Football: Primed for the big challenge

Football: Primed for the big challenge
PHOTO: The New Paper

A song drifted into the National Stadium out of the players' tunnel and, while it was hard to make out the words, the cheeky tone was distinct.

The song reached a crescendo just as Baihakki Khaizan, Shaiful Esah and Safuwan Baharudin emerged, all with toothy grins.

For a while, it looked as if the Singapore team's workout yesterday would follow in the mould of a light-hearted LionsXII training session in Terengganu last week, designed to take the mind off what was a do-or-die fixture in the Malaysia Cup.

But yesterday's session, ahead of Thursday's World Cup/Asian Cup Group E qualifier against Japan, was not even remotely similar.

Lions' coach Bernd Stange kicked off proceedings with an impassioned speech to the players, after he told The New Paper that he was very curious to see just how his men would react in the build-up to the clash with powerhouses Japan.

He soon got his answer.

Yasir Hanapi was barged off the ball, Faris Ramli's ankles absorbed several niggly kicks and Safuwan ended up on the turf three times, clutching various parts of his legs. And these were just the obvious incidents.

Stange may well have liked what he saw.

"There are a lot of questions, and I'm very curious to see how we manage against a team like Japan, with much better quality, with world stars," mused the 66-year-old. "If we play against a better team, we have to defend, but we can't survive if we don't do anything going forward."

The winners of each of the eight qualifying groups and the four best runners-up will earn an automatic spot at the 2019 Asian Cup in the United Arab Emirates. The third-placed sides will enter a play-off battle for the remaining spots in the tournament.

The Lions, who aim to qualify for the Asian Cup for the first time, are third in the group, level on points with Japan but having played a game more. Syria, their opponents at the National Stadium next Tuesday, lead the standings two points ahead.

German Stange yesterday declined to speak on individual players or tactics.

GAME PLAN

But the plan is seemingly an obvious one - stay tight and disciplined at the back, and hit on the break.

Goalkeeper Izwan Mahbud may have been the hero in June, when the Lions escaped with a 0-0 draw from Saitama, but assistant coach V Sundramoorthy insisted that the area between the Singapore penalty box and the halfway line is where the battle will be decided.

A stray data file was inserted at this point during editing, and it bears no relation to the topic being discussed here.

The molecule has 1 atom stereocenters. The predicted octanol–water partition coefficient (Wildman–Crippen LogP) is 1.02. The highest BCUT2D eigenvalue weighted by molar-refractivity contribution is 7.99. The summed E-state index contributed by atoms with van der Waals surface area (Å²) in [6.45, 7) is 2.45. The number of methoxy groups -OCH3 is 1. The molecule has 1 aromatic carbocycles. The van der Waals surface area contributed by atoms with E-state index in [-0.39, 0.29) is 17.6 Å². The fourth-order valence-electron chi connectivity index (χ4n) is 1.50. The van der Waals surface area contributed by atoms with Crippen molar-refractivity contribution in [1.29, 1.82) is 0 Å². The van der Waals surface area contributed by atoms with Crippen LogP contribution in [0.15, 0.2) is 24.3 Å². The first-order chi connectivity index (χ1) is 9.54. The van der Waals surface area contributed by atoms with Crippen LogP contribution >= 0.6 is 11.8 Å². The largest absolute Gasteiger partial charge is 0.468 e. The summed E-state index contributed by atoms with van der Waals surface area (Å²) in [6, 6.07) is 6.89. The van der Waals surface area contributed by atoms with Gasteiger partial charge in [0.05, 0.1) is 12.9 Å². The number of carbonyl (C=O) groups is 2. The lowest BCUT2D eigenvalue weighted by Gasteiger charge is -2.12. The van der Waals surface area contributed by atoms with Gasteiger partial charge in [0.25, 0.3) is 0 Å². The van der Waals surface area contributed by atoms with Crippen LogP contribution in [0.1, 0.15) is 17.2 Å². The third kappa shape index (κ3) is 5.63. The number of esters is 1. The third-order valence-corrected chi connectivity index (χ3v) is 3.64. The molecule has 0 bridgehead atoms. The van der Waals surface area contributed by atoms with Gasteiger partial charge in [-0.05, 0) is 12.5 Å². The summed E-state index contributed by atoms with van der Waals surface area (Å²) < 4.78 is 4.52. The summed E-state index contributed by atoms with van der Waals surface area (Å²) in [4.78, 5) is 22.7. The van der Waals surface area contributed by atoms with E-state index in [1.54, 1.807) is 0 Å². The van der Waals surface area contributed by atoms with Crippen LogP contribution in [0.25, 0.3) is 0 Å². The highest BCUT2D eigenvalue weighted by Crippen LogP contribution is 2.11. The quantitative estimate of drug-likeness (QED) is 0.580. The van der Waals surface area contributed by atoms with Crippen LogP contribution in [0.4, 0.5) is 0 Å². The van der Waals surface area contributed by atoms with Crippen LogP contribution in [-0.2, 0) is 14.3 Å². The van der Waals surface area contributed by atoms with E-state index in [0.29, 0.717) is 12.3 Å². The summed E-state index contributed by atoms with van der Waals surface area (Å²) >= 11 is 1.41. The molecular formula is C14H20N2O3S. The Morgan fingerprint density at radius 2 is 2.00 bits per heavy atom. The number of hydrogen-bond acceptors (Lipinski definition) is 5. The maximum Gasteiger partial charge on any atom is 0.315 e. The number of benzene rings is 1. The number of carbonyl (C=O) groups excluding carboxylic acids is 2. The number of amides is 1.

"Our central midfielders will be key - they will play very important roles. Their tactical understanding and positioning will be tested," said Sundram. "And we all need to stay compact and strong."

Neither assistant coaches Sundram and Fandi Ahmad nor Stange would comment on who would carry the burden in the engine room, but it is almost certain to be manned by Johor Darul Ta'zim star Hariss Harun, his youth-team partner Izzdin Shafiq and Safuwan.

"Honestly, I feel that there's no pressure on us. No one expected us to earn a point in Saitama, and no one's really expecting anything this time," said Hariss. "There's more expected of them than us."

Hariss distinctly remembers the hard graft needed on that June night in Saitama, and how the Lions' confidence grew with every passing minute. They lasted for 90 minutes then, but Fandi has a feeling it will be a shorter period of heat this time.

"Japan will put us under a lot of pressure in the first half but, once we get to the second, we'll be okay. They will start to feel the heat and humidity here," said the former Singapore captain.

The average temperature in Japan in October and November is between 12 and 18 degrees Celsius and it is colder in Europe, where a number of the Samurai Blue ply their trade.

There will be huge support for the visitors at the 55,000-capacity stadium on Thursday, and the hosts will be desperate not to be cowed by their top-class opponents.

"What is important is that the players are not afraid, that they want to play, and give everything out on the field," said Fandi.


This article was first published on Nov 10, 2015.
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